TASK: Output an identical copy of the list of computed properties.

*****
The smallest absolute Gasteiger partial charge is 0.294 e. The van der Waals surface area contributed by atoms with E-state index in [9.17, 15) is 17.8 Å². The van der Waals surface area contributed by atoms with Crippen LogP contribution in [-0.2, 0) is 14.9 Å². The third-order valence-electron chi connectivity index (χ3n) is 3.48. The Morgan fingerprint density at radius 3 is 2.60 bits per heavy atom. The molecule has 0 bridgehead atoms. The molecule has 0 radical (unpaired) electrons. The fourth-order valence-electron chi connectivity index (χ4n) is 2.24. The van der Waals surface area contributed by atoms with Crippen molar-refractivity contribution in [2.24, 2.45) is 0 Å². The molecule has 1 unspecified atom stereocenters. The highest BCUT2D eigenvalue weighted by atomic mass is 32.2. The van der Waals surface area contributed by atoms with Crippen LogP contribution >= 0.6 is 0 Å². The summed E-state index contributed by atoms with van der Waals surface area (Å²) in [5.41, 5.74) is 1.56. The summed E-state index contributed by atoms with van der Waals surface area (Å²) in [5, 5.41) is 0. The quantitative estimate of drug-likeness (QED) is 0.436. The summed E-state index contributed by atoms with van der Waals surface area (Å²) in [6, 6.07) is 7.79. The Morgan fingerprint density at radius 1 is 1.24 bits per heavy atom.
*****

The smallest absolute Gasteiger partial charge is 0.294 e. The van der Waals surface area contributed by atoms with E-state index in [9.17, 15) is 17.8 Å². The van der Waals surface area contributed by atoms with Crippen LogP contribution in [-0.2, 0) is 14.9 Å². The third-order valence-electron chi connectivity index (χ3n) is 3.48. The Morgan fingerprint density at radius 3 is 2.60 bits per heavy atom. The molecule has 0 bridgehead atoms. The molecule has 0 radical (unpaired) electrons. The fourth-order valence-electron chi connectivity index (χ4n) is 2.24. The van der Waals surface area contributed by atoms with Crippen molar-refractivity contribution in [2.24, 2.45) is 0 Å². The molecule has 1 unspecified atom stereocenters. The highest BCUT2D eigenvalue weighted by atomic mass is 32.2. The van der Waals surface area contributed by atoms with Crippen LogP contribution >= 0.6 is 0 Å². The summed E-state index contributed by atoms with van der Waals surface area (Å²) in [5.41, 5.74) is 1.56. The summed E-state index contributed by atoms with van der Waals surface area (Å²) in [5, 5.41) is 0. The quantitative estimate of drug-likeness (QED) is 0.436. The summed E-state index contributed by atoms with van der Waals surface area (Å²) in [6, 6.07) is 7.79. The Morgan fingerprint density at radius 1 is 1.24 bits per heavy atom.